• What should you share on Twitter? Relevant news clips, articles/resources your SBHC staff wrote or utilized, blog posts from staff and youth, updates on your school-wide wellness efforts, and on upcoming events.
      • Determine who will tweet. Ideally, you will have a team of three to four people who have access to the account and can keep it up-to-date.
      • Keep your tweets respectful and professional.
  • Identify the school- or district-level marketing personnel who can help you promote your efforts.
  • Look out for opportunities to feature school-wide wellness efforts on local media–changes in school or district policy, and well-attended events are great opportunities to publicize.
  • If you don’t have a school marketing person, you can identify local media outlets (local news, radio) to increase visibility, public attention, and build buy-in. Establish a relationship with the appropriate contact at each outlet and keep a list of those individuals.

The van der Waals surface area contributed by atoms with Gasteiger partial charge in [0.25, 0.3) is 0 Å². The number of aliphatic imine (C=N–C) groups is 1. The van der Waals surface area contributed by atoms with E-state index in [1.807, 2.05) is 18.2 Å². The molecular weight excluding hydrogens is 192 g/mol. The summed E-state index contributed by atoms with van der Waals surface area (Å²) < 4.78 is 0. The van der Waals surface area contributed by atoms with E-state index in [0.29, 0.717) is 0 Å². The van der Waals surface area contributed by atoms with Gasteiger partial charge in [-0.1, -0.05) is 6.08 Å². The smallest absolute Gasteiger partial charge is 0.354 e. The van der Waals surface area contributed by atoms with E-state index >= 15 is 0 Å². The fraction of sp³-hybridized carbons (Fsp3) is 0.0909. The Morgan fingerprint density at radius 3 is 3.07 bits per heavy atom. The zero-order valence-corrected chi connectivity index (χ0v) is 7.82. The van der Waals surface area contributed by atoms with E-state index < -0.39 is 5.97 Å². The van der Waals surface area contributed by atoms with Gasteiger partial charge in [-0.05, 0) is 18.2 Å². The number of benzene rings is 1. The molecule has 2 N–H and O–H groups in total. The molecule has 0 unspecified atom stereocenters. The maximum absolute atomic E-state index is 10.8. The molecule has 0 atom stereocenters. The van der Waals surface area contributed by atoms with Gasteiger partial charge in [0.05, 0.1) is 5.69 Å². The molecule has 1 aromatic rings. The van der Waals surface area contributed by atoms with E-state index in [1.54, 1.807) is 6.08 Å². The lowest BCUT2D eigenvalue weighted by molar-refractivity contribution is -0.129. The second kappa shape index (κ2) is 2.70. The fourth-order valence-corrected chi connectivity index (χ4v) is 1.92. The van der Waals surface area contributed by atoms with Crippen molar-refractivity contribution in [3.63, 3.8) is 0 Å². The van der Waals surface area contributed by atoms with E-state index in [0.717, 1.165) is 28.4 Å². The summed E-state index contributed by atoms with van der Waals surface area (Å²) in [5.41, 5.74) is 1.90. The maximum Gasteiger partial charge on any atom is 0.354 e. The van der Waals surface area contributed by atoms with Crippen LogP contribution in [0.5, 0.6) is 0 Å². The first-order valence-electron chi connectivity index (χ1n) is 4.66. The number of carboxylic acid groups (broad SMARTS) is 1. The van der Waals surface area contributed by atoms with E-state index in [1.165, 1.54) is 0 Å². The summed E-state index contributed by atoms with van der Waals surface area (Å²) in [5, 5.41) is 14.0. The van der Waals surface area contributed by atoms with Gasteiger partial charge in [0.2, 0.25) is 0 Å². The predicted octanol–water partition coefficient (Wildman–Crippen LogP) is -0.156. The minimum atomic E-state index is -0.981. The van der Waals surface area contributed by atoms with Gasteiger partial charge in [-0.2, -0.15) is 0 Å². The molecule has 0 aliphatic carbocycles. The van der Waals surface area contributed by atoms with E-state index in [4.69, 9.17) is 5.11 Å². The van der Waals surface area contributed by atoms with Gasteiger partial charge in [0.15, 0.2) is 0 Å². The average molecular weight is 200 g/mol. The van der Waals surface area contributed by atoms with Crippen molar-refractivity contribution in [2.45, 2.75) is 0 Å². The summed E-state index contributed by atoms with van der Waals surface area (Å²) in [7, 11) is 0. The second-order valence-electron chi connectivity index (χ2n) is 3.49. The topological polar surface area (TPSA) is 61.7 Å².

• Promote longer-term health competitions, such as Biggest Loser and steps competitions, to create active school communities. Publicly recognize participants and winners in school publications and at school-wide events.
  • Organize health awareness campaigns and challenges, such as flu vaccine campaigns, Wellness Wednesday lunches, and email blasts with nutrition and physical activity tips, tools, and factoids to school staff to create a school-wide culture of health.